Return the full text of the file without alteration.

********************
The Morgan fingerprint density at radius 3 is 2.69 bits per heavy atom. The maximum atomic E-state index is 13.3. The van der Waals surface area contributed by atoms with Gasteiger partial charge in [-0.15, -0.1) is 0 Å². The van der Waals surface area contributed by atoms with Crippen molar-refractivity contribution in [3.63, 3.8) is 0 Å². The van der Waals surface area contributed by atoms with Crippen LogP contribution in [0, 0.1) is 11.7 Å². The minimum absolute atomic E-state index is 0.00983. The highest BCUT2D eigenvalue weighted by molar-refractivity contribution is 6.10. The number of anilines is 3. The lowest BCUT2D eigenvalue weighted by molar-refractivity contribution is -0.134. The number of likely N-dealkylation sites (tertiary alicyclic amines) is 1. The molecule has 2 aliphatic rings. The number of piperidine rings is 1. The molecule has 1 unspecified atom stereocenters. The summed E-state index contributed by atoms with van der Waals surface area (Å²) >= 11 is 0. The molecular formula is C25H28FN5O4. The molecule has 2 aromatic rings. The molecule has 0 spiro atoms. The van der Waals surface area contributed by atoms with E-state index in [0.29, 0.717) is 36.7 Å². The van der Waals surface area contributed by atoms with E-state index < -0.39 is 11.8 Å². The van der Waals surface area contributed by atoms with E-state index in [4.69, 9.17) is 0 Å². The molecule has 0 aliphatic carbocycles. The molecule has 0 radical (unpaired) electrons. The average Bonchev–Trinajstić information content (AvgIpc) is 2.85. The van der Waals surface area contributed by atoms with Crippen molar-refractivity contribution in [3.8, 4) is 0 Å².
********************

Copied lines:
The Morgan fingerprint density at radius 3 is 2.69 bits per heavy atom. The maximum atomic E-state index is 13.3. The van der Waals surface area contributed by atoms with Gasteiger partial charge in [-0.15, -0.1) is 0 Å². The van der Waals surface area contributed by atoms with Crippen molar-refractivity contribution in [3.63, 3.8) is 0 Å². The van der Waals surface area contributed by atoms with Crippen LogP contribution in [0, 0.1) is 11.7 Å². The minimum absolute atomic E-state index is 0.00983. The highest BCUT2D eigenvalue weighted by molar-refractivity contribution is 6.10. The number of anilines is 3. The lowest BCUT2D eigenvalue weighted by molar-refractivity contribution is -0.134. The number of likely N-dealkylation sites (tertiary alicyclic amines) is 1. The molecule has 2 aliphatic rings. The number of piperidine rings is 1. The molecule has 1 unspecified atom stereocenters. The summed E-state index contributed by atoms with van der Waals surface area (Å²) >= 11 is 0. The molecular formula is C25H28FN5O4. The molecule has 2 aromatic rings. The molecule has 0 spiro atoms. The van der Waals surface area contributed by atoms with E-state index in [0.29, 0.717) is 36.7 Å². The van der Waals surface area contributed by atoms with E-state index < -0.39 is 11.8 Å². The van der Waals surface area contributed by atoms with E-state index in [4.69, 9.17) is 0 Å². The molecule has 0 aliphatic carbocycles. The molecule has 0 radical (unpaired) electrons. The average Bonchev–Trinajstić information content (AvgIpc) is 2.85. The van der Waals surface area contributed by atoms with Crippen molar-refractivity contribution in [3.8, 4) is 0 Å².